Do you ever have one of those moments where the world doesn't change in an instant, but rather you change your perspective 180 degrees and see things from a totally new angle? I had one of those radical moments today, coming after weeks studying the Obama-Clinton matchup. I've been supporting Obama since John Edwards dropped out of the race, and my enthusiasm for Obama has kept growing. Today I could see why Obama is literally "the change we have been waiting for," and why Clinton's campaign is failing to catch fire with young people.
Obama is creating a movement toward participatory government, one that will require much more of its citizens. It's crazy that this has not already happened. We waged war against a major oil-producing country, and yet we have not been asked to conserve in any meaningful way. In the face of environmental crisis, war, and poverty, our main civic duties have been to keep spending like greedy little consumers, and not ask too many questions.
That's been about Bush. Obama or Clinton would mark a significant change from Bush, and don't disagree that much on policy issues. So what is the difference between them? Boomer women see Hillary as the change they have been working toward for years. 1970's Feminists get angry with younger women
who support Obama, and question whether we have ignored the lessons of Feminism. Don't we get it that our hard-fought rights are still under fire? How could we turn our back on the opportunity to elect a female President? Are we gender traitors, ungrateful, ignorant, or suffering from false consciousness?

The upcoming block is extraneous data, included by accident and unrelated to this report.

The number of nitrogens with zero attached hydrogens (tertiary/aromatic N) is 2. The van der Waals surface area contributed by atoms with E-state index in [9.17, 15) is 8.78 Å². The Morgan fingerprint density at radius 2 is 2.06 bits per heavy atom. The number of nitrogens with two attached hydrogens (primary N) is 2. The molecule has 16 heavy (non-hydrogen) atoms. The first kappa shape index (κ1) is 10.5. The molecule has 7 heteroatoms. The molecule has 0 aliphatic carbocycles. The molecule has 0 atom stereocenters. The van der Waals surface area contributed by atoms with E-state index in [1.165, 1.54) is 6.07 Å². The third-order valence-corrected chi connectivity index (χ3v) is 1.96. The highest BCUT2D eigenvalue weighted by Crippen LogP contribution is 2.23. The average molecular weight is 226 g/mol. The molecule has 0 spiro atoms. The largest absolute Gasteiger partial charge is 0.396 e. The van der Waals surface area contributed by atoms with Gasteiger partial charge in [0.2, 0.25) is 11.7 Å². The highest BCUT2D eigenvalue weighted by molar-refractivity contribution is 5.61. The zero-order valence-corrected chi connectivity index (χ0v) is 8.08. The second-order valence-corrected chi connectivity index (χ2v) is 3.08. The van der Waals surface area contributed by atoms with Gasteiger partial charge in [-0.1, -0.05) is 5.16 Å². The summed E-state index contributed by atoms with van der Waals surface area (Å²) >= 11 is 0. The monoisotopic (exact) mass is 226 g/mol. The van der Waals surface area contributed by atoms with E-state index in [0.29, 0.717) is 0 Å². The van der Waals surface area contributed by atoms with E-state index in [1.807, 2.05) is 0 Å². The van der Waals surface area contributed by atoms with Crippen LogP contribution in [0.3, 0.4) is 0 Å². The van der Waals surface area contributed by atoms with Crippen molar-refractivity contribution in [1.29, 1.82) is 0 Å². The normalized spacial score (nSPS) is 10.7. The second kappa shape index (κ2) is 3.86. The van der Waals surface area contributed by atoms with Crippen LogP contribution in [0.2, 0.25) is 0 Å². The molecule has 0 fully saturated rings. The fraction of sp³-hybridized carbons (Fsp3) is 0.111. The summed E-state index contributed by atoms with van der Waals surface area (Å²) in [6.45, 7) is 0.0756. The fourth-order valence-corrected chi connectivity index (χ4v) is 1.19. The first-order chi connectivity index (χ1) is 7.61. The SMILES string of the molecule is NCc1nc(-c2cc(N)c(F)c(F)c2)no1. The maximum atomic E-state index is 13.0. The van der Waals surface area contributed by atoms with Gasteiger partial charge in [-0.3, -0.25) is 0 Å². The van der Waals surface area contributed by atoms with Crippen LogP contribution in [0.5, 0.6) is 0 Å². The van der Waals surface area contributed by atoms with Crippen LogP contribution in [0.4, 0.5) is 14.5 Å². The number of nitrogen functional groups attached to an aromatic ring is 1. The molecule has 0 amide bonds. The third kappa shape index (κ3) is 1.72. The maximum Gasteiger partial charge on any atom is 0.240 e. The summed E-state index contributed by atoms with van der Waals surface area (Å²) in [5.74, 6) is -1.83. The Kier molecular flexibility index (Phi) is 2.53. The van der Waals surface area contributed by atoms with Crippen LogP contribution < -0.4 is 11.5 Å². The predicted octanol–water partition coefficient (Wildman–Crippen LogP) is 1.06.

I vote for None of the Above. As of today, for the first time I feel like Feminism is no longer the movement we need to drive social change. This is hard for me to even write. Although I majored in neuroscience rather than women's studies, I have always proudly called myself a Feminist. I still believe in the core values and and principles of Feminism, but here's the switch in perspective: I pulled my friend Kristin Rowe-Finkbeiner's book The F-Word: Feminism in Jeopardy
off the shelf this morning. Kristin writes about young women being active in their communities, informed about issues, and yet turning out to vote at very low levels. Only about one third of women ages 18 to 24 voted in 2000, compared to 65% of women over age 44. I have read her book before, and in the past, I have always interpreted that to mean that there was something wrong with young women, and we should try to find new ways to bring them in to the Feminist movement. But now I am have come to believe that the Second Wave, 1070's Feminist movement was an effort rooted in a particular place and time in American history, and that it is the movement that needs to change, and politics that needs to change, to resonate with young people.